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Romney, Santorum battle, but little focus on Arizona issues

Republican presidential candidates Ron Paul, Rick Santorum, Mitt Romney and Newt Gingrich take the pledge of allegiance before the CNN Arizona Republican Presidential Primary debate at the Mesa Arts Center Wednesday, Feb. 22, 2012. (Photo by Ryan Cook, RJ Cook Photography)

Just a few percentage points separate Mitt Romney and Rick Santorum in the polls for Arizona’s GOP presidential primary, but the two frontrunners Wednesday night did little to differentiate themselves on the issues nearest to Arizona Republicans’ hearts.

The housing crisis and even the economy took a back seat to foreign policy, birth control and other issues with all four candidates at the CNN Arizona Republican Presidential Debate at the Mesa Arts Center

And while border security and Arizona’s battle with the federal government on illegal immigration was a big topic of discussion, Newt Gingrich, Romney and Santorum found little to disagree on when it came to Arizona’s signature issue.

Romney, the former Massachusetts governor, ducked moderator John King’s question on whether he would follow Maricopa County Sheriff Joe Arpaio’s aggressive approach to enforcing illegal immigration laws, but pledged to end the U.S. Department of Justice’s lawsuit against Arizona over SB1070 and complete a border fence.

He also praised the Legal Arizona Workers Act, which requires all employers to use the E-Verify system to ensure that workers are in the country legally, as a model for the rest of the country.

“If an employer hires someone that has not gone through E-Verify, they’re going to get sanctioned just like they do for not paying their taxes,” Romney said. “You do that, and just as Arizona is finding out, you can stop illegal immigration. It’s time we finally did it.”

Santorum said it was a “step too far” to require homeowner to check maids and other household workers through E-Verify, but supported Arizona’s employer sanctions law and backed a tough approach to the enforcement of illegal immigration laws.

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“What we need to do is to give law enforcement the opportunity to do what they’re doing here in Arizona and what Sheriff Arpaio was doing before he ran into some issues with the federal government, which is to allow folks to enforce the law here in this country, to allow people who are breaking the law or suspicious of breaking the law to be able to be detained and deported if they’re found here in this country illegally, as well as those who are trying to seek employment,” the former Pennsylvania senator said.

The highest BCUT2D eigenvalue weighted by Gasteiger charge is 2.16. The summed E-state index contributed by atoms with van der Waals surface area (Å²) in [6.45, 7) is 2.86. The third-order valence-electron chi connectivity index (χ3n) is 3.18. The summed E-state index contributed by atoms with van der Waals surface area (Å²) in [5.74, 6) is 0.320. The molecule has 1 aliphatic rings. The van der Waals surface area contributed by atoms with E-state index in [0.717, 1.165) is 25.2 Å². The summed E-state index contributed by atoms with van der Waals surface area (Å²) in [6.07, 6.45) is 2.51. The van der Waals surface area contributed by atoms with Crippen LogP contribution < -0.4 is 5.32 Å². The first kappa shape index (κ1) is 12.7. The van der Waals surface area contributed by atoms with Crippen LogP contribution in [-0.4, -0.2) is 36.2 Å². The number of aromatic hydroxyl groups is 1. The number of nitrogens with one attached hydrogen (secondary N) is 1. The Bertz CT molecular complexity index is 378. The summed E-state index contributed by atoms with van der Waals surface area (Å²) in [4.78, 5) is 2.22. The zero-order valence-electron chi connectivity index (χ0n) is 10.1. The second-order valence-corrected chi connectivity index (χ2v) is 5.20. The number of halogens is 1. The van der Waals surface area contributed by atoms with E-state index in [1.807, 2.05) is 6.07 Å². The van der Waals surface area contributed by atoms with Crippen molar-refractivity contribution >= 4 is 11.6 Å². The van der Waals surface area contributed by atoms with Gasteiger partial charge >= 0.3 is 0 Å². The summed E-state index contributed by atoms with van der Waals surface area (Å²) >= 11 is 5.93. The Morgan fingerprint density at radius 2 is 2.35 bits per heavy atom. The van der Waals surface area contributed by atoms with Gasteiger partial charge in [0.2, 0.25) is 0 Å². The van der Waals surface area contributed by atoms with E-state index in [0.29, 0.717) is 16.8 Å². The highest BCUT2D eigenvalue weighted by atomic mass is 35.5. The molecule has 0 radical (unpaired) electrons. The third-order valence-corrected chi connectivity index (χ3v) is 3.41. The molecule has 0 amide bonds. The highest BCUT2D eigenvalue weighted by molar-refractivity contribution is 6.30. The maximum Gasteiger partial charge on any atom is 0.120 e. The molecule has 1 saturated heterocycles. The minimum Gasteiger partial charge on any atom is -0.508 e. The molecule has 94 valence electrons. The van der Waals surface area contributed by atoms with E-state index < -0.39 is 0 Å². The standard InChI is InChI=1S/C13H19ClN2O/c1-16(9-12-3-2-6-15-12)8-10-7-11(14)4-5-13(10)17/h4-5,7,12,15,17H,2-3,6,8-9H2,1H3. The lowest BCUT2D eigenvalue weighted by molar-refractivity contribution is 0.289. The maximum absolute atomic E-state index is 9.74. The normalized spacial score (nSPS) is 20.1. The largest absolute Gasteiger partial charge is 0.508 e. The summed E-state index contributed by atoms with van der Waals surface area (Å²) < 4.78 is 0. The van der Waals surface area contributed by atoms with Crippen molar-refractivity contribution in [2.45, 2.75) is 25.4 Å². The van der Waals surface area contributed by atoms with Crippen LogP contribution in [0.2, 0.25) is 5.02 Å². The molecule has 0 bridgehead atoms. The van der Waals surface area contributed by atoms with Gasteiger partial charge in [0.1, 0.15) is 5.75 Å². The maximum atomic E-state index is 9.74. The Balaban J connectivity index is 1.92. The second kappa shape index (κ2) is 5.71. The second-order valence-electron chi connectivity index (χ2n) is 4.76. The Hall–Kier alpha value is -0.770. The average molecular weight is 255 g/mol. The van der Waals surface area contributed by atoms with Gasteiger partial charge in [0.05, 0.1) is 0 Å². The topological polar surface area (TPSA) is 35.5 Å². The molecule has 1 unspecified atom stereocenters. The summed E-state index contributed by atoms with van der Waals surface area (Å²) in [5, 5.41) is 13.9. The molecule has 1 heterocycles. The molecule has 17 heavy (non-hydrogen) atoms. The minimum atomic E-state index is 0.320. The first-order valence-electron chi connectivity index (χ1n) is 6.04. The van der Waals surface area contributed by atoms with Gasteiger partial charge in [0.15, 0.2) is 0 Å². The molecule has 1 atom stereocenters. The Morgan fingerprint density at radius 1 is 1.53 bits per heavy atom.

Gingrich, known for having a less conservative approach to illegal immigration, said he would not support a comprehensive immigration reform bill. The federal government must tackle the problem step by step, he said, and the first step is securing the border.

Early in the debate, Gingrich chastised President Barack Obama for his failure to secure the border and decision to sue Arizona instead of work with Gov. Jan Brewer. He pledged to work with all four border governors to complete a fence by Jan. 1, 2014.

“Let’s assume you could, tomorrow morning, have a president who wanted to work with your governor, that instead of suing Arizona, helped Arizona, who actually worked with Arizona,” Gingrich said in an early applause line.

But Gingrich, the former House speaker, is lagging in the Arizona polls. Before the debate, spokesman R.C. Hammond said Gingrich was focusing his attention on states like Georgia, Oklahoma, Tennessee and Washington, but not Arizona.

Libertarian-leaning firebrand U.S. Rep. Ron Paul said a fence was “probably not” a good investment, but urged a renewed commitment to border security, though with a twist that has made him stand out from the crowd in both the 2012 and 2008 races.

“We can do a better job, and the best way to do it is forget about the border between Pakistan and Afghanistan and deal with our borders, put our resources on this border,” said Paul, expounding his isolationist foreign policy ideals.

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Gingrich spoke frequently about increasing oil and energy production in the U.S., which he said would create jobs and decrease America’s dependence on hostile foreign countries.

Romney, who was dominating in Arizona until Santorum’s recent surge, clearly had the support of much of the crowd, which booed Santorum a couple times.